An American, David Haviland, was an importer of French and English porcelains during the early to mid-1800's. In 1849 he moved his family to Limoges, France, to begin his own porcelain manufacturing and decorating factory and as a result, Haviland China, was born. Upon his death in 1879, his two sons split the company. Charles formed Haviland & Co., while Theodore formed Theodore Haviland. Charles Haviland produced this item.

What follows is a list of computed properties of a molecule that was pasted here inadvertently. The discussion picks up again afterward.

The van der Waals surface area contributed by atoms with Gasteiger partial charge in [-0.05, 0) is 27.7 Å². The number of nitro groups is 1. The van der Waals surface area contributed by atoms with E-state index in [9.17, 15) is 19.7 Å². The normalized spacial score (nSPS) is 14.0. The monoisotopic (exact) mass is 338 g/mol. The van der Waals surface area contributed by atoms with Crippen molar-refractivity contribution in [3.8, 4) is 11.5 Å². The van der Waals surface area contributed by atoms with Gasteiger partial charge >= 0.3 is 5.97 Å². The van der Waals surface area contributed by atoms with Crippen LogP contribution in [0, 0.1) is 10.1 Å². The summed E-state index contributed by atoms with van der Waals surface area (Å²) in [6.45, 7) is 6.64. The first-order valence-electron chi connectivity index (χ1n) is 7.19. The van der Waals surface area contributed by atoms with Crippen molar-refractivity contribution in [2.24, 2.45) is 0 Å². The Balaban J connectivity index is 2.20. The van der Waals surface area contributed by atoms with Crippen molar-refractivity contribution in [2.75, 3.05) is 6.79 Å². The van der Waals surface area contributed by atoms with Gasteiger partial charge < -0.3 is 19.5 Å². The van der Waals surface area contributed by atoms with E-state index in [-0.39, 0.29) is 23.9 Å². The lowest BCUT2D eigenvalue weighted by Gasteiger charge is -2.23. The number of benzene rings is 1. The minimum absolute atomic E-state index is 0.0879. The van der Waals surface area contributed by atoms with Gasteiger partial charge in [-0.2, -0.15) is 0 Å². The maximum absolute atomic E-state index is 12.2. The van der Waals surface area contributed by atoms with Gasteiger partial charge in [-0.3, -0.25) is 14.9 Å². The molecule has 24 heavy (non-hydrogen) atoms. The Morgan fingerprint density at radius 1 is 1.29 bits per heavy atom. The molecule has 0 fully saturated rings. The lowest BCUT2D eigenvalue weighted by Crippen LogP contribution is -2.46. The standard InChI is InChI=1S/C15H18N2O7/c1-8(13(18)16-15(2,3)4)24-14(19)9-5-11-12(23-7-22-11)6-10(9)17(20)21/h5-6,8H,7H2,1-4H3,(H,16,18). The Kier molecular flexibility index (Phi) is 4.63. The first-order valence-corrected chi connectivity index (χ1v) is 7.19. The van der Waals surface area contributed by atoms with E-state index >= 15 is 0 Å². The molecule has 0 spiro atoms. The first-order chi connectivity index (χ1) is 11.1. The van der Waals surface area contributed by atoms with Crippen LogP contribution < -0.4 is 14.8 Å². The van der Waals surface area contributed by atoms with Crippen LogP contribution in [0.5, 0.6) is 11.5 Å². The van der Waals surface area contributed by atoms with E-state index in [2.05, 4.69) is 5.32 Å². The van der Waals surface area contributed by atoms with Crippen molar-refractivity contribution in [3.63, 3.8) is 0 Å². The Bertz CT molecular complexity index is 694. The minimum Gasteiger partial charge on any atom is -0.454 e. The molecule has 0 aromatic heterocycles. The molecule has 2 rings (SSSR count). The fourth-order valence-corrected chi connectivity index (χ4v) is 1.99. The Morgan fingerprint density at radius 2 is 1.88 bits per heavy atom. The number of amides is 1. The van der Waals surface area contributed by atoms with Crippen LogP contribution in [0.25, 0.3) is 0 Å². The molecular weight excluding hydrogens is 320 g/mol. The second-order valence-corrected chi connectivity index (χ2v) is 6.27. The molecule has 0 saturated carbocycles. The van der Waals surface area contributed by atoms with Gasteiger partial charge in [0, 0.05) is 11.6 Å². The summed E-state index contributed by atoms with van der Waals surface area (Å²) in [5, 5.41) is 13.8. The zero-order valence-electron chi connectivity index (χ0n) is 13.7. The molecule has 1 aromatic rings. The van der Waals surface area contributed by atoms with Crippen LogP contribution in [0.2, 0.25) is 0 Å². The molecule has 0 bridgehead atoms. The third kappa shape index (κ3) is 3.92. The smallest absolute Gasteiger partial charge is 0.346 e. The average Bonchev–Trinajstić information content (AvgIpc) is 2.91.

This gorgeous, hand painted, whimsical image of a young lady attired in her "Sunday Best", with pink bow adorned staff in hand, walking down a grass bordered, dirt path surrounded by six immaculate tan sheep. Her frilly, white, pink and blue gown, pink hat and formal slippers are not the typical attire for a Shepherdess, but in this case is nothing short of elegant. Her beautiful facial features and expression as well as blond curls adds to the overall glamour of her profession. The charger measures 12 1/4" and carries the Haviland back-stamp mark D - "H & Co." over two lines, circa 1876-1886. It is initialed by the artist on the base "R". There are no cracks, scratches or repairs; there is a flake on the outer rim (see photo) which does not detract from the overall beauty of this unusual portrait and Victorian decor.
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